Nicaragua stripped 222 political prisoners of their nationality, who were deported to the United States and described as “traitors to the homeland” in a sentence read by a court in Managua.
Almost simultaneously with the expatriation of prisoners, the country’s National Assembly, controlled by supporters of dictator Daniel Ortega, approved in the first vote a law reforming Article 21 of the Constitution to provide for the loss of nationality of anyone considered a “traitor of the homeland”.
This reform, according to the Constitution, would need to go through a special commission and a second appraisal to be approved and would enter into force after publication in the Official Gazette. Soon after the first vote, however, a law to “regulate the loss of nationality” was also approved by the Assembly, according to the institution’s news portal. According to the text, the effectiveness is immediate and does not need to go through other formalities or official publications.
Used in this case against fellow citizens, deportation is a resource for the return of regular or irregular migrants to their country of origin. There are currently around 250 opponents in jail in the country, which became autocratized after demonstrations against the pension reform proposed by the Ortega regime in 2018. During the protests, at least 355 people were killed, according to the Inter-American Commission on Human Rights (CIDH) .
Authorities with knowledge of the matter told the American newspaper The New York Times that the prisoners were released by Managua in an attempt to rapprochement with Washington, which has sanctioned the regime and Ortega’s family in the face of the upsurge of repression of opponents in recent years. .
On condition of anonymity, these authorities said that 224 prisoners were offered the possibility of seeking refuge in the United States – two of them reportedly refused the proposal.
The US State Department said that the country “facilitated the transport” of the prisoners and ensured that those freed “left Nicaragua” voluntarily and will be able to live for two years in the US.
“The release of these individuals, one of them a US citizen, by the government of Nicaragua marks a constructive step in speaking out about human rights abuses in the country and opens the door to deepening dialogue between the US and Nicaragua,” said Antony Blinken, head of the US Foreign Ministry. .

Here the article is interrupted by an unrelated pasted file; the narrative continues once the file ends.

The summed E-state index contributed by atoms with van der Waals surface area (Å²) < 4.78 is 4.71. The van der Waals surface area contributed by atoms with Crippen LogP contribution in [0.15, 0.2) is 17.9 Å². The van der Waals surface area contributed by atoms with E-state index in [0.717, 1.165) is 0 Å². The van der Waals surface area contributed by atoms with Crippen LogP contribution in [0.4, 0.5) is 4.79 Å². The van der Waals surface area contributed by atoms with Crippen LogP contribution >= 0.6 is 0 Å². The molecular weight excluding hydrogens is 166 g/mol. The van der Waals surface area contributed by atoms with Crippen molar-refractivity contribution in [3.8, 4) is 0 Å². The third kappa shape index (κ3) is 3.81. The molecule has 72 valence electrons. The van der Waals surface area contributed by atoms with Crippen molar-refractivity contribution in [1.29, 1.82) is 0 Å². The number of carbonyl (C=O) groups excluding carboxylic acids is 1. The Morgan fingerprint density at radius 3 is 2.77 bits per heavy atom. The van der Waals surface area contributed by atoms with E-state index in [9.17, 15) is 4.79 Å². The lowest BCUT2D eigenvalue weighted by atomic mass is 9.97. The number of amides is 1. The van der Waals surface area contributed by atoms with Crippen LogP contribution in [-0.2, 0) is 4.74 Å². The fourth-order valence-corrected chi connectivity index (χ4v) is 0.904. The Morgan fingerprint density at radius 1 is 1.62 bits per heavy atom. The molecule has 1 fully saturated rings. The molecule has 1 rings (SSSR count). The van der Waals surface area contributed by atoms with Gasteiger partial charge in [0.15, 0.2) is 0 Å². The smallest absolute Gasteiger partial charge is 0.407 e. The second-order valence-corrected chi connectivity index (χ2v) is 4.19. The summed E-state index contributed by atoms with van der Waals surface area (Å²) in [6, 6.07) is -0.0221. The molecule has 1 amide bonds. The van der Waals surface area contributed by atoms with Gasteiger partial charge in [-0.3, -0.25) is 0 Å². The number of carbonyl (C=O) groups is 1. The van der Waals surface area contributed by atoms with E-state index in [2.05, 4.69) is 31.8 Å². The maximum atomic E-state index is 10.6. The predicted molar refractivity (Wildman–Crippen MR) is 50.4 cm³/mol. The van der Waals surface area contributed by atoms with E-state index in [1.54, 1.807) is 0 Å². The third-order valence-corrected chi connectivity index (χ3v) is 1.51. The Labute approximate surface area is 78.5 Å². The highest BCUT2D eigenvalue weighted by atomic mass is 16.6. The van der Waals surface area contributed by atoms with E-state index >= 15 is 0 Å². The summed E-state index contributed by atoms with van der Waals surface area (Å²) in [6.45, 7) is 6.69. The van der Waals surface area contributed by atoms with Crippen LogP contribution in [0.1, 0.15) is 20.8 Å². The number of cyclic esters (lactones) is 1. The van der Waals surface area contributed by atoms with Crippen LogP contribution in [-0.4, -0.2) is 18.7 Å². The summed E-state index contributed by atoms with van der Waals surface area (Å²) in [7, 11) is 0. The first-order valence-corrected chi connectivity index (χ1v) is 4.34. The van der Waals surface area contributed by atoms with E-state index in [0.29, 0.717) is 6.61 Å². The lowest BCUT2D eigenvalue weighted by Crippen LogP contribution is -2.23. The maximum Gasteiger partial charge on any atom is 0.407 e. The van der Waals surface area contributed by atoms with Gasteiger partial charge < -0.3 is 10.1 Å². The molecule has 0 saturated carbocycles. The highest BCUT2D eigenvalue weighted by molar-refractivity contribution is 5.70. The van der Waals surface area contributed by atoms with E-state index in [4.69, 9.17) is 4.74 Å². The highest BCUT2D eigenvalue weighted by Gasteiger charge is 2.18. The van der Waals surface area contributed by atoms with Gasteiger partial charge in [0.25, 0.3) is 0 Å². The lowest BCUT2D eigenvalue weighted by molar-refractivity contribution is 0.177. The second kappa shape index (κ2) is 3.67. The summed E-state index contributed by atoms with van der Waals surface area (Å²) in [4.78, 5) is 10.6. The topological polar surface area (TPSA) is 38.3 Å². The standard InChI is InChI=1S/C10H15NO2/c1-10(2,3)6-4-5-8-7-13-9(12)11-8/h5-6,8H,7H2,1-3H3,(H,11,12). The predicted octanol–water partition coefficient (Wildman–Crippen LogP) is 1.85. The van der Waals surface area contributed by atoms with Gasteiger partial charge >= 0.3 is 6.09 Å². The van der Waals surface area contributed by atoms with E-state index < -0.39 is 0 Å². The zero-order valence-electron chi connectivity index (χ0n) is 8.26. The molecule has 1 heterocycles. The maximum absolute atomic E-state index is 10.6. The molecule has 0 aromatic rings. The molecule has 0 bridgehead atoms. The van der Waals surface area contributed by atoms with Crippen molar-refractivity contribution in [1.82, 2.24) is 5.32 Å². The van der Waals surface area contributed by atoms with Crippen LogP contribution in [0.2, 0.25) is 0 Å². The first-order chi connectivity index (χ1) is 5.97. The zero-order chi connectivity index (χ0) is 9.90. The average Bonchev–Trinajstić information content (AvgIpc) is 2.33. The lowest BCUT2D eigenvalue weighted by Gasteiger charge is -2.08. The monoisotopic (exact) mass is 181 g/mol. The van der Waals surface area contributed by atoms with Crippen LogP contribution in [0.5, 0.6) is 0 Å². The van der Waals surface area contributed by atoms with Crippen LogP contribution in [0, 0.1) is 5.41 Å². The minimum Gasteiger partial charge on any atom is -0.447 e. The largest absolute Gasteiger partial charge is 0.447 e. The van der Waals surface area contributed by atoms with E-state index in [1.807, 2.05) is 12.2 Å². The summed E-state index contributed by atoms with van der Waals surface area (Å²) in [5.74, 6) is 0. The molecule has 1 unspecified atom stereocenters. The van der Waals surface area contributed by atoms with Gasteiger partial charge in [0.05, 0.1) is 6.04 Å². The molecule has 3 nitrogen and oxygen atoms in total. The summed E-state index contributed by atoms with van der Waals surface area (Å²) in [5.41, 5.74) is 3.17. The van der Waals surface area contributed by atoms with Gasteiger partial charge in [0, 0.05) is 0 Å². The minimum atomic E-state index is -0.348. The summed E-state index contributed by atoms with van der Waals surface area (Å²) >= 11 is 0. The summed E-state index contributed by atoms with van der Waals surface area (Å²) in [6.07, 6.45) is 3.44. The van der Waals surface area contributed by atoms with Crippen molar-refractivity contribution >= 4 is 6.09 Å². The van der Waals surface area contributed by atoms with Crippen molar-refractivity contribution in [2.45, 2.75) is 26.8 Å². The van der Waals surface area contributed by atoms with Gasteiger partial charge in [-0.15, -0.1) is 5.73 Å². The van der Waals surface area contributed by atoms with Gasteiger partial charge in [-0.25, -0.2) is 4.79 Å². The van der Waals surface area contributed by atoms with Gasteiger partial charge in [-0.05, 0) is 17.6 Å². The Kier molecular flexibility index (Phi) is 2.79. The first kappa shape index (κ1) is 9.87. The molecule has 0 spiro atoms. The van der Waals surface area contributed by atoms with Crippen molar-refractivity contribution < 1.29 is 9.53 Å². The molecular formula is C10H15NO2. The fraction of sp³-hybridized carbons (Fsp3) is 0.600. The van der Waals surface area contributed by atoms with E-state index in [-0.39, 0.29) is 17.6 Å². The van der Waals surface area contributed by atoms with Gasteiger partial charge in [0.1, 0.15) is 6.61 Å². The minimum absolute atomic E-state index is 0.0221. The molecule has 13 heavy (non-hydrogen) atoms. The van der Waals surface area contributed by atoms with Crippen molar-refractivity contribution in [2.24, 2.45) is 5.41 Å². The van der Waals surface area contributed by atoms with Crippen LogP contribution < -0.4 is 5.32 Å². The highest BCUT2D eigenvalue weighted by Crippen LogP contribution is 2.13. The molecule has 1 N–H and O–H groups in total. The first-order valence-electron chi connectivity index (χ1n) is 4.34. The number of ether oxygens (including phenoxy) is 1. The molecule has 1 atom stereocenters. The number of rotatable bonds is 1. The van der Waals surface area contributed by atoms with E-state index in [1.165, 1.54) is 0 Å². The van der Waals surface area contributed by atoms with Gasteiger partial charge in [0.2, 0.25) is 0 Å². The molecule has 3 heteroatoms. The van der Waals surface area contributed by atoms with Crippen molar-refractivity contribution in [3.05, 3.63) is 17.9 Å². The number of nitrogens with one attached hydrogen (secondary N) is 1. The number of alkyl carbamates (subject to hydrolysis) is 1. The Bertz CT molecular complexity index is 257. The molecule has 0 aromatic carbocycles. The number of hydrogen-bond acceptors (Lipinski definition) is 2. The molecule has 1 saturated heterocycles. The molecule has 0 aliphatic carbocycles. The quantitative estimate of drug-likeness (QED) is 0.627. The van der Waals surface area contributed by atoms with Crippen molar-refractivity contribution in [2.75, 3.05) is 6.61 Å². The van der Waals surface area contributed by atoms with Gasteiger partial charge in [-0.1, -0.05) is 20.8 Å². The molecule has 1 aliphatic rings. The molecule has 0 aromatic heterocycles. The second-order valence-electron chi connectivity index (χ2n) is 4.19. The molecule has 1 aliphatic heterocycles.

“[Os sentenciados] violated the legal and constitutional order for different offenses, attacking the State of Nicaragua and Nicaraguan society, harming the supreme interest of the nation,” said Judge Octavio Rothschuh.
Lawyer and former Nicaraguan deputy Enrique Sáenz described the measure as “nonsense”, since the reform did not go through a special commission nor was it discussed in two votes, as mandated by the Constitution. “It’s a joke from a legal point of view,” he told Sheet, adding that the penalty could not be used in the case of the now ex-prisoners. “According to any constitution in the world, including that of Nicaragua, no penalty can be applied retroactively.”
“The deputies were so desperate that they forgot to amend this article of the Constitution: ‘No citizen may be deprived of their nationality. The quality of Nicaraguan is not lost by acquiring another nationality’.”‘
In his analysis, the maneuver intends to remove the activists’ Nicaraguan passport, making national mobilization more difficult. It also sends the message that opponents will not be able to participate in the country’s political life and console supporters of the regime, who may interpret the release of prisoners as a sign of weakness.
Nicaraguan writer Sergio Ramírez, who had been Ortega’s deputy in his first term in the late 1980s and is now in exile in Spain, celebrated the deportation, which he called “freedom”.
“Today is a great day for the fight for freedom in Nicaragua, as so many wrongfully convicted or prosecuted prisoners are released from prisons where they never should have been. They go into exile, but they go to freedom,” he wrote on his Twitter profile. .
In the late 1970s, Ortega was one of the leaders of the Sandinista Revolution that overthrew the Somoza dictatorship and participated in the first junta that led the country after the fall of the dynasty, between 1979 and 1990, when he peacefully left power. He returned to the Presidency in 2007 and since then has tried to make the opposition unfeasible.
In the 2021 elections, when he was reappointed to office for the fourth consecutive time, the seven opposition candidates were arrested, accused of money laundering and treason to the homeland.
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